Haven't been too motivated to write on here. I prefer to just be outside shredding away than doing some talking on here that maybe three people read.
Recycling in Nairobi is hard. I want to make a list of every single obstacle that has come our way since the beginning. It would be a book and I would call it "Recycling in Nairobi and 1,000,000 things that will get in your way." Best seller right there.
With some ok funding from Oxfam and private donors, we have been able to hire some old sex trade workers who help us go and buy plastic and then sort it while we shred the plastic. It's a pretty cool thing although the women are about as enthusiastic as an old shoe. We have come a ways since the start. We are constantly being asked to come and provide training to other people who are trying to do the same business or get visitors from all over the world who come to see what we do.
Is this recycling business going to make people rich? no. We are still struggling to get it profitable.
All I know is that people like Kaka, Farouk, and others like us are at the frontlines of trying to come up with innovative ideas to provide solutions for the problems that are affecting communities.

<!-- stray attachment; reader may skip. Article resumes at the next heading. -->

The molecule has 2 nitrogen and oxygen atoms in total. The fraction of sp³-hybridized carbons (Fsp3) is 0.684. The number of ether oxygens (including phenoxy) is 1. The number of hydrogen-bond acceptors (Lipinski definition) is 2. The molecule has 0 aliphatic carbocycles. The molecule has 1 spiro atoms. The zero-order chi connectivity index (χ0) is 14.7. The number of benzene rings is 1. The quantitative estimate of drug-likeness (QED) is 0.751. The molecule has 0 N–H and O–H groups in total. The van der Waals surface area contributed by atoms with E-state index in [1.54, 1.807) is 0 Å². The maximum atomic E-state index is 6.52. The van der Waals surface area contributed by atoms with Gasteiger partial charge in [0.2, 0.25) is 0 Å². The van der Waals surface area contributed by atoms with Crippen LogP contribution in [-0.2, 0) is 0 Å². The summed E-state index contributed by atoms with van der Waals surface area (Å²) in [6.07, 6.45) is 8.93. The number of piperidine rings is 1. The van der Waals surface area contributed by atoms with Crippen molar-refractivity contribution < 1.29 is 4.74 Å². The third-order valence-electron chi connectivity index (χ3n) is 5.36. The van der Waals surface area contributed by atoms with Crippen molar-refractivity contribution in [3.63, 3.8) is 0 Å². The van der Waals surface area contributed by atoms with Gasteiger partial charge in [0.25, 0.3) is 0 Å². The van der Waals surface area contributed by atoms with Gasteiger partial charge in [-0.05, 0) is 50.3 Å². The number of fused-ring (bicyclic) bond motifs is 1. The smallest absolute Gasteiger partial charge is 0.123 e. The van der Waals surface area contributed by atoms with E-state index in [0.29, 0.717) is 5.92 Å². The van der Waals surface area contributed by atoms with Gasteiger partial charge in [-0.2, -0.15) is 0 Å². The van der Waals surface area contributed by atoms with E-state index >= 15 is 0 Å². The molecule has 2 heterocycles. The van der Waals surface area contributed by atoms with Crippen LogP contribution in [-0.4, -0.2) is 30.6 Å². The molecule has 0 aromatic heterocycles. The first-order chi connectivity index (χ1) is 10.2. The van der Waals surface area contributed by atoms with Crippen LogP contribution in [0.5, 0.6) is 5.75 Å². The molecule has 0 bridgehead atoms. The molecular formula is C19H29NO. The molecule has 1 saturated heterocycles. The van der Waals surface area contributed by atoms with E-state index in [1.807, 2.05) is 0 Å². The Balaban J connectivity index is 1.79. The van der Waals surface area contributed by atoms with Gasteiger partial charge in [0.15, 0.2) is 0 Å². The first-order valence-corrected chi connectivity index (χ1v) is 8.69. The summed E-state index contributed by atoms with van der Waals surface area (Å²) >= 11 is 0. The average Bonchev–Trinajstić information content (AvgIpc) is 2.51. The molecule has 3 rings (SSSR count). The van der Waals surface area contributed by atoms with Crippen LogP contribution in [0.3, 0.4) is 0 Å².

I recently realized the irony in the situation I am in. I am dedicating my life to trying to get people some stability in their lives, while I myself have an incredibly unstable life. It's funny but I think it actually makes things work well. I think I more than anyone in some organization who gets a nice cheque every month, undertsand the need for hard work and determination to make things work. If you want things to change in your community, the only one that will make it happen is yourself. The neighbourhoods I work in are not just a place I come to shred plastic. They are a place where I meet with other people who share the same mentality I do, LET'S DO SOMETHING.
I just feel that if most of these huge aid organizations were to spend a little more time on the ground, at least getting a feel for the dynamics of reality instead of what they learned for 4 years in a text book and then moved directly behind a desk, that a lot more could be accomplished. If people are interested in working in solidarity with people in poverty, they need to stop talking "At them" and talk "With them". I love when I meet someone from an organization who works in poverty alleviation or something but instantly upon looking at them you can tell they have probably never stepped foot on a bus, or used a hammer, or once only ate rice for dinner.
I don't know why I'm getting bitter today, I guess I have a lot on my mind. The truth is there is a lot I want to do and I just wish I had a million million dollars I could spend on sweet projects that I know would be so good. But some young dude from East Vancouver is not going to change a hell of a lot. What I know is that I have enough awesome people with me that together we will continue to try as much as possible to keep the fight alive.